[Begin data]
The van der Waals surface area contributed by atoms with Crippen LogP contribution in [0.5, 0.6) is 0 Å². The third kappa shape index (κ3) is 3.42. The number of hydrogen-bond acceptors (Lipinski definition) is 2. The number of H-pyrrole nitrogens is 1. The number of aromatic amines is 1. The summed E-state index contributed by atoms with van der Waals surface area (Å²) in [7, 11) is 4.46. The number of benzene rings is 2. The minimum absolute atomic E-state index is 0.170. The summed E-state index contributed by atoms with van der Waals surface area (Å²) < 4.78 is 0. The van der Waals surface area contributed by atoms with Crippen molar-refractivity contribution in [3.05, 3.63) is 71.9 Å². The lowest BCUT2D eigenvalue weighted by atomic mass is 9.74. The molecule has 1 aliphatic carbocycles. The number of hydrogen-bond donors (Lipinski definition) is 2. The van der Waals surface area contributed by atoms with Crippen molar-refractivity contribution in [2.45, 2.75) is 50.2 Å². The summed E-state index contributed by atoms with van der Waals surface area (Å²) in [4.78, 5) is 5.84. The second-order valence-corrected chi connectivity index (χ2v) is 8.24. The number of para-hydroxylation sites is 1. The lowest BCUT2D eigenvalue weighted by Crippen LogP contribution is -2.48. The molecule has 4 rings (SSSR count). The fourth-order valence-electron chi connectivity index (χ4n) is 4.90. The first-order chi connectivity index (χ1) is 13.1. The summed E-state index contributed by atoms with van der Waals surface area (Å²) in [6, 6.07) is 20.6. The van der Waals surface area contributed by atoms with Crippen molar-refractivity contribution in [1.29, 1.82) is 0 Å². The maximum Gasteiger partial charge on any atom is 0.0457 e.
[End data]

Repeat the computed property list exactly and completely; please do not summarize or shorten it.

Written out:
The van der Waals surface area contributed by atoms with Crippen LogP contribution in [0.5, 0.6) is 0 Å². The third kappa shape index (κ3) is 3.42. The number of hydrogen-bond acceptors (Lipinski definition) is 2. The number of H-pyrrole nitrogens is 1. The number of aromatic amines is 1. The summed E-state index contributed by atoms with van der Waals surface area (Å²) in [7, 11) is 4.46. The number of benzene rings is 2. The minimum absolute atomic E-state index is 0.170. The summed E-state index contributed by atoms with van der Waals surface area (Å²) < 4.78 is 0. The van der Waals surface area contributed by atoms with Crippen molar-refractivity contribution in [3.05, 3.63) is 71.9 Å². The lowest BCUT2D eigenvalue weighted by atomic mass is 9.74. The molecule has 1 aliphatic carbocycles. The number of hydrogen-bond donors (Lipinski definition) is 2. The van der Waals surface area contributed by atoms with Crippen molar-refractivity contribution in [2.45, 2.75) is 50.2 Å². The summed E-state index contributed by atoms with van der Waals surface area (Å²) in [4.78, 5) is 5.84. The second-order valence-corrected chi connectivity index (χ2v) is 8.24. The number of para-hydroxylation sites is 1. The lowest BCUT2D eigenvalue weighted by Crippen LogP contribution is -2.48. The molecule has 4 rings (SSSR count). The fourth-order valence-electron chi connectivity index (χ4n) is 4.90. The first-order chi connectivity index (χ1) is 13.1. The summed E-state index contributed by atoms with van der Waals surface area (Å²) in [6, 6.07) is 20.6. The van der Waals surface area contributed by atoms with Crippen molar-refractivity contribution in [1.29, 1.82) is 0 Å². The maximum Gasteiger partial charge on any atom is 0.0457 e.